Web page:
Why new mums need to be educated about this breastfeeding condition

Photo: Getty Images
Photo: Getty Images 

As Renee Scott's newborn daughter was put on her breast for her first feed, Renee felt an overwhelming anxiety and a deep, intense sadness. Putting it down to exhaustion, being a new mum and a long labour, she dismissed it.

Months later, the feeling remained. 

"I experienced these symptoms for a long time before actually identifying the cause-and-effect relationship between feeding and feeling an influx of negative emotions," she says.

"I thought I was going crazy when I suspected there might be a relationship between the two, but when I googled 'Why do I feel sad when I breastfeed? I was met with several forums where other feeding mothers had asked the same question. That's how I came to learn about D-MER."

D-Mer (dysphoria – milk ejection reflex) is defined as a state of dissatisfaction, anxiety, restlessness or fidgeting that occurs seconds before a mother's milk ejection reflex.

D-MER is very different from Postnatal Depression (PND) or an anxiety disorder as it's only associated with the negative emotions that occur with milk ejection.

According to the Australian Breastfeeding Association, research is currently underway to determine what causes D-MER. The current theory is that inappropriate activity of the feel-good hormone, dopamine, is the cause.

Symptoms of D-MER may decrease by three months postpartum or they may continue throughout the breastfeeding period.

Since the birth of her triplets in December 2018, Renee has suffered D-MER again. While the negative emotions are still as strong as with her daughter, she has found that education has helped her.


"Putting a name and explanation to what I was experiencing and understanding that it's a physiological reflex to breastfeeding, rather than a psychological response, has helped with my D-MER journey," she says.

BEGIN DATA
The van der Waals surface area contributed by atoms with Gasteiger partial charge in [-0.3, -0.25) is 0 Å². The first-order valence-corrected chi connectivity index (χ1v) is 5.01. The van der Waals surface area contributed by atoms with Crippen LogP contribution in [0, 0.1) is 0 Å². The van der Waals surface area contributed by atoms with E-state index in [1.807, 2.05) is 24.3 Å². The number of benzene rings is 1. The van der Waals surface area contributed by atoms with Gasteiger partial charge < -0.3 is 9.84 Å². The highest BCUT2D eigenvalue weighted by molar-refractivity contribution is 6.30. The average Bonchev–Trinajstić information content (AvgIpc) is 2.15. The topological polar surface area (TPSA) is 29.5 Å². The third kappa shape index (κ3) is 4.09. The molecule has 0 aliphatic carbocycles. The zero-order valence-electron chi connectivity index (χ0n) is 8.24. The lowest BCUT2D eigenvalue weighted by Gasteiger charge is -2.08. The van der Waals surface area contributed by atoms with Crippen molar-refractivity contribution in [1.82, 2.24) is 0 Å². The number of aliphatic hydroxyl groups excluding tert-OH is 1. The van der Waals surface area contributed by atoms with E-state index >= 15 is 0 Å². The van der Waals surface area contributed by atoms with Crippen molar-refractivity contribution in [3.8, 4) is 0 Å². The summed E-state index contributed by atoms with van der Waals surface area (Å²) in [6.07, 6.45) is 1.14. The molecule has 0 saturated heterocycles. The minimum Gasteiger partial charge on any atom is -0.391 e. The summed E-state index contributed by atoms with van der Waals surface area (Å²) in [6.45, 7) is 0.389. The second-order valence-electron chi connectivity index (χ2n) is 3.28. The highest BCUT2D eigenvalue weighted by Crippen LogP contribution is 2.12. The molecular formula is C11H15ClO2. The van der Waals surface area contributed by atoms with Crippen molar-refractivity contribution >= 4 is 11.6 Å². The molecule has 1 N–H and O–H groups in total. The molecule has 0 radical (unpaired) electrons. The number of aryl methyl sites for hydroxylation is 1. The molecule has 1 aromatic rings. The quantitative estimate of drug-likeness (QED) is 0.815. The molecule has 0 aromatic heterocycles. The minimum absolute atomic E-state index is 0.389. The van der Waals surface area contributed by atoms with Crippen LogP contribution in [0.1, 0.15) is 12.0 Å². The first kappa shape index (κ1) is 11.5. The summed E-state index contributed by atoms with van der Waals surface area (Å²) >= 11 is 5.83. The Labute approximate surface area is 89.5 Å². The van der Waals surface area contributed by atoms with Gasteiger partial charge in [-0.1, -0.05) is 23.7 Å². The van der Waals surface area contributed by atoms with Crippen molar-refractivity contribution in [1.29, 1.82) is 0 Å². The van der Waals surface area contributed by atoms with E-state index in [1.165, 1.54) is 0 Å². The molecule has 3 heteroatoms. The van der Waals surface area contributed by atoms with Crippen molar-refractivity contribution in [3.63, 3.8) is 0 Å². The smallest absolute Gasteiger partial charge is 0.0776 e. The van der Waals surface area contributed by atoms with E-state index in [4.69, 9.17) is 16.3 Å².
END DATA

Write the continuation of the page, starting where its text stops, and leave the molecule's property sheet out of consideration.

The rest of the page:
However, Renee believes that more education and awareness is necessary.

"I've spoken to several medical professionals about it but have only found one nurse who'd heard of it," she says.

"I still get funny looks when I try to educate people about D-MER, but I think it's so important to bring awareness to something that's affecting mothers everywhere. Educating a mother who's suffering from D-MER can positively impact on her experience and assist in prolonging her breastfeeding journey."

Angela Shone, a registered nurse, agrees. She's suffered D-Mer with all three of her babies for the duration of the breastfeeding journey. She's currently breastfeeding her third baby who's now 14 months old.

"Many women don't associate the feelings with let-down, are unable to describe the symptoms adequately or unwilling to mention it for fear of judgement by others," says Angela.

"If they do talk to a health professional, they're often misdiagnosed with post natal depression and therefore miss out on the opportunity to have appropriate support and education which may have been all they needed to cope with the symptoms."

Angela believes that the more the word is spread about this being a real problem for women, the more can be done to help. Like Renee, she believes that this will also result in mothers breastfeeding their babies for longer.

"I think D-MER is highly underreported by women and I can easily see how many would view symptoms as unmanageable," says Angela.

"More research is needed, and more doctors, midwives and obstetricians need to be aware that this exists so they can help educate women."

If you or someone you know is suffering with these symptoms, contact a health professional to seek advice. Also visit the D-Mer organisation for more information and support forums.